Category: books

Reading books to H on the theme of interconnectedness has helped me find peace and calm at my center at a time when so much of the world seems to be hurting.

You Are Stardust by Elin Kelsey, illustrated by Soyeon Kim

Pond Circle by Betsy Franco, illustrated by Stefano Vitale

The Lion and the Mouse by Jerry Pinkney

A Little Story About a Big Turnip retold by Tatiana Sunshine, illustrated by Evgeny Antonenkov

Frederick by Leo Lionni

All the World by Liz Gargon Scanlon, illustrated by Marla Frazee

Giving Thanks: A Native American Good Morning Message by Chief Jake Swamp, illustrated by Erwin Printup, Jr.

There Is a Flower at the Tip of My Nose Smelling Me by Alice Walker, illustrated by Stefano Vitale





We sprouted bean seeds in a jar; started carrots seeds in an egg carton and transplanted them to a pot; and covered scattered kale seeds with a quarter inch of soil. We’ve been watering, watching, wondering, awestruck by our ability to help food grow, and are already plotting what seeds to sow next summer: cantaloupe, corn, cucumbers, green beans. We’ve been reading, too:

Planting a Rainbow by Lois Ehlert

Growing Vegetable Soup by Lois Ehlert

The Big Princess by Taro Miura

To Be Like the Sun by Susan Marie Swanson, illustrated by Margaret Chodos-Irvine

The Carrot Seed by Ruth Krauss, illustrated by Crockett Johnson

What Kinds of Seeds Are These? by Heidi Bee Roemer, illustrated by Olena Kassian

From Seed to Plant by Gail Gibbons

Planting the Wild Garden by Kathryn O. Galbraith, illustrated by Wendy Anderson Halperin

A Seed Is Sleepy by Dianna Hutts Aston, illustrated by Sylvia Long

H has had questions about bees recently:

Where are their stings?
Why do they want to eat my dinner?

We went to the library to see if we could find the answers in the pages of some books. Alas not, but we’ve enjoyed reading:

The Best Beekeeper of Lalibela by Cristina Kessler, illustrated by Leonard Jenkins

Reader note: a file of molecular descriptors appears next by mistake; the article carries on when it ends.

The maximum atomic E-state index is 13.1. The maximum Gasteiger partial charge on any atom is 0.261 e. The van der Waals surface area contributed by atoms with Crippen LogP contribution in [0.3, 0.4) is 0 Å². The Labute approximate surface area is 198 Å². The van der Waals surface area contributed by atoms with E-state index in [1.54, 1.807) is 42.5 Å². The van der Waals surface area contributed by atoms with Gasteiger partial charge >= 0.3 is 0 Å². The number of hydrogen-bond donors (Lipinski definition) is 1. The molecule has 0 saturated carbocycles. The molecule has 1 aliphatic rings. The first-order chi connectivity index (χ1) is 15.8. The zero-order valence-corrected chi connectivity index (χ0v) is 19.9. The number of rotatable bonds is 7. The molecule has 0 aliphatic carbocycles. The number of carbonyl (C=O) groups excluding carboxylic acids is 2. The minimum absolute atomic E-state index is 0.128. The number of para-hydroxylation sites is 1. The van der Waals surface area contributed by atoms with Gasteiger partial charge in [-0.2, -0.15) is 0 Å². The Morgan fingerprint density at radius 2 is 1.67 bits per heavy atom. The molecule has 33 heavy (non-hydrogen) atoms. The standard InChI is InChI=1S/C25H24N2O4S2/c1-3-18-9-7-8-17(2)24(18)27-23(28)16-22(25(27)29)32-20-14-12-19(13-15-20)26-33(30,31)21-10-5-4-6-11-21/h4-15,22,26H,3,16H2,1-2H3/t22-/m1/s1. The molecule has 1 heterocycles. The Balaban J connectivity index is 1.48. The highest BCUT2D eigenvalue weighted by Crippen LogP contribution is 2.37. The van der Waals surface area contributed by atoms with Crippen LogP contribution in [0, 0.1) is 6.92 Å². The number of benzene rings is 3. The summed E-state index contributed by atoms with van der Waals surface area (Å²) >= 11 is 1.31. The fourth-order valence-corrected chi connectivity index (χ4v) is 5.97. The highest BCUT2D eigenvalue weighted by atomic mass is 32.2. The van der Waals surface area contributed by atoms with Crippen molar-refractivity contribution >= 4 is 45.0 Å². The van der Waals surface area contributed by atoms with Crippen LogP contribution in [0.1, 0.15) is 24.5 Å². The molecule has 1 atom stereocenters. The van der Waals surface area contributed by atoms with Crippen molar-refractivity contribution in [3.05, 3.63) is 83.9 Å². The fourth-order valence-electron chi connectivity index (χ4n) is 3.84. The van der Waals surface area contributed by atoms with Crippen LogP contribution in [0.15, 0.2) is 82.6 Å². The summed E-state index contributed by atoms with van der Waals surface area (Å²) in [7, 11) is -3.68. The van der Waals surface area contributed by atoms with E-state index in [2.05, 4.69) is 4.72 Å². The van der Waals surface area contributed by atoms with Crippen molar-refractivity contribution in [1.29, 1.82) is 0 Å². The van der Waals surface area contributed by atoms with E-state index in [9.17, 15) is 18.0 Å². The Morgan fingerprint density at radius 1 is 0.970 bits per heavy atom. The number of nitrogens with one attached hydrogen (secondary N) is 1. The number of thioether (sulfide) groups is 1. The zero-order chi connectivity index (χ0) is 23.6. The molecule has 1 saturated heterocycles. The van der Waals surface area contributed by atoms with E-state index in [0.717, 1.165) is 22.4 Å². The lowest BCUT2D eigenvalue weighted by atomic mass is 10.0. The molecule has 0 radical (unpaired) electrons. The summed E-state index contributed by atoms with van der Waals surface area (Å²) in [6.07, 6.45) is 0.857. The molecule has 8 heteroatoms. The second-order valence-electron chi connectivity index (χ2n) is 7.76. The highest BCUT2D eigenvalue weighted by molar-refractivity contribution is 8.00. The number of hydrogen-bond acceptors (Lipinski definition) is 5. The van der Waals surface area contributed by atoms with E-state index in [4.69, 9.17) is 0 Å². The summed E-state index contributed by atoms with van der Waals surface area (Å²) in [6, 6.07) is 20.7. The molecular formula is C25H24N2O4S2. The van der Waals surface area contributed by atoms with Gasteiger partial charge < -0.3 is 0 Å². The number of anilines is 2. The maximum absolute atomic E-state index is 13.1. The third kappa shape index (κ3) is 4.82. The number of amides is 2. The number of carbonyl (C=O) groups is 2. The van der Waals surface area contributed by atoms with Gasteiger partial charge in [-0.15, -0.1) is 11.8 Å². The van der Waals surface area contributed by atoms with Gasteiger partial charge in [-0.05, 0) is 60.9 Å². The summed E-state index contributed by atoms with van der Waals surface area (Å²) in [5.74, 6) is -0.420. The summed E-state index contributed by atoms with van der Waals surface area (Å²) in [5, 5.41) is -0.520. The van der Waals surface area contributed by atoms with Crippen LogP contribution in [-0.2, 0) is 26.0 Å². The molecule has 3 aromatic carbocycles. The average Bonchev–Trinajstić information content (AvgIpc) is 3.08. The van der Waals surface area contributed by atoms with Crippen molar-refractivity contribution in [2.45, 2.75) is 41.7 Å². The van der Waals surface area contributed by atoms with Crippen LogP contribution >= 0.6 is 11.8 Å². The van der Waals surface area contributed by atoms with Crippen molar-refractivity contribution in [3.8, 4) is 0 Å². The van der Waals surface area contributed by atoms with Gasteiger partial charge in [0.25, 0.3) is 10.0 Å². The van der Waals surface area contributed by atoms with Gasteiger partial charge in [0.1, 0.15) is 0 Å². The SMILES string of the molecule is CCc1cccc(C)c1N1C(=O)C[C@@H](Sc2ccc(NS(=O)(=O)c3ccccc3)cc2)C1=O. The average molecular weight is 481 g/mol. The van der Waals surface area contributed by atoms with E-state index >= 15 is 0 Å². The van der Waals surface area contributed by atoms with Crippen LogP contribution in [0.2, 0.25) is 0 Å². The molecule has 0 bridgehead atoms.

These Bees Count! by Alison Formento, illustrated by Sarah Snow

The Beeman by Laurie Krebs, illustrated by Valeria Cis

In the Trees, Honey Bees by Lori Mortensen, illustrated by Cris Arbo

We slipped over seaweed-draped rocks, huddled around a creamy white jellyfish, prodded sea anemones gently; were introduced to chitons and barnacles and moon snails; saw starfish upon starfish upon starfish clinging to the undersides of overturned tide pool rocks; came home with sand in our boots and the smell of the ocean in our hair and have been reading these books ever since:

Oceans by Cathryn Sill, illustrated by John Sill

Come to the Ocean’s Edge by Laurence Pringle, illustrated by Michael Chesworth

At Home in the Tide Pool by Alexandra Wright, illustrated by Marshall Peck III

In One Tidepool: Crabs, Snails and Salty Tails by Anthony D. Fredericks, illustrated by Jennifer DiRubbio

Ocean Soup: Tide-Pool Poems by Stephen R. Swinburne, illustrated by Mary Peterson

The letter at story time today was S (s).

We heard stories about snow, including Oh! by Kevin Henkes.

We sang Snow Falls Gently (to the tune of Mary Had a Little Lamb)
Snow falls gently to the ground, to the ground, to the ground
Snow falls gently to the ground in the wintertime

Catch the snowflakes on your tongue, on your tongue, on your tongue
Catch the snowflakes on your tongue in the winter time

Build a snowman round and fat, round and fat, round and fat
Build a snowman round and fat in the winter time

The early literacy tip was about singing:
“Make it up! You can make up all sorts of words to familiar tunes to fit whatever you are doing. This is a great practice for kids to fit what they’re doing into a rhyme and rhythm. The more they understand about language, the easier reading will come when they start learning!”